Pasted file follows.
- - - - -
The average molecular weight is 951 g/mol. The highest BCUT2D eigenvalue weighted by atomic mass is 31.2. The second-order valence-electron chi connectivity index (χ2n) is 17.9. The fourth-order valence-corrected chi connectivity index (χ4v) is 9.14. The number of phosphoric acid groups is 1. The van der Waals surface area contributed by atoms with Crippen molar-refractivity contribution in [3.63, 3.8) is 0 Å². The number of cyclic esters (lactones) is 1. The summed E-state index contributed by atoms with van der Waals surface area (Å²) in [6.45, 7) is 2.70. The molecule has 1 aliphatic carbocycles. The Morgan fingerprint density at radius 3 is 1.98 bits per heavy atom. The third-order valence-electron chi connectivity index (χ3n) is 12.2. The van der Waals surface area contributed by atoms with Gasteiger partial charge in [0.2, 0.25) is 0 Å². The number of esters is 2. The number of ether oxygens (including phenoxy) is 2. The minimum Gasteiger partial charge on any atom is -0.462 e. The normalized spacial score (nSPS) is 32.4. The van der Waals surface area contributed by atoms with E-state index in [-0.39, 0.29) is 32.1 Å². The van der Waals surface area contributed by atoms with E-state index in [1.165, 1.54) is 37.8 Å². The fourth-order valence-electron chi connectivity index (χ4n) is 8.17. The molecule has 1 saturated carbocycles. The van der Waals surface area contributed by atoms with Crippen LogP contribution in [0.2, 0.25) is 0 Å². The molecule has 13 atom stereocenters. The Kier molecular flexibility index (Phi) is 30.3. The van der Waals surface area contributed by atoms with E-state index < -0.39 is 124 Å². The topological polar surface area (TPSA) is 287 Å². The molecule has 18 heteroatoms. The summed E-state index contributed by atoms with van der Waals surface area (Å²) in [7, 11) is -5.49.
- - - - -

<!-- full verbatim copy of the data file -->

The average molecular weight is 951 g/mol. The highest BCUT2D eigenvalue weighted by atomic mass is 31.2. The second-order valence-electron chi connectivity index (χ2n) is 17.9. The fourth-order valence-corrected chi connectivity index (χ4v) is 9.14. The number of phosphoric acid groups is 1. The van der Waals surface area contributed by atoms with Crippen molar-refractivity contribution in [3.63, 3.8) is 0 Å². The number of cyclic esters (lactones) is 1. The summed E-state index contributed by atoms with van der Waals surface area (Å²) in [6.45, 7) is 2.70. The molecule has 1 aliphatic carbocycles. The Morgan fingerprint density at radius 3 is 1.98 bits per heavy atom. The third-order valence-electron chi connectivity index (χ3n) is 12.2. The van der Waals surface area contributed by atoms with Gasteiger partial charge in [0.2, 0.25) is 0 Å². The number of esters is 2. The number of ether oxygens (including phenoxy) is 2. The minimum Gasteiger partial charge on any atom is -0.462 e. The normalized spacial score (nSPS) is 32.4. The van der Waals surface area contributed by atoms with E-state index in [-0.39, 0.29) is 32.1 Å². The van der Waals surface area contributed by atoms with E-state index in [1.165, 1.54) is 37.8 Å². The fourth-order valence-electron chi connectivity index (χ4n) is 8.17. The molecule has 1 saturated carbocycles. The van der Waals surface area contributed by atoms with Crippen LogP contribution in [0.2, 0.25) is 0 Å². The molecule has 13 atom stereocenters. The Kier molecular flexibility index (Phi) is 30.3. The van der Waals surface area contributed by atoms with E-state index < -0.39 is 124 Å². The topological polar surface area (TPSA) is 287 Å². The molecule has 18 heteroatoms. The summed E-state index contributed by atoms with van der Waals surface area (Å²) in [7, 11) is -5.49.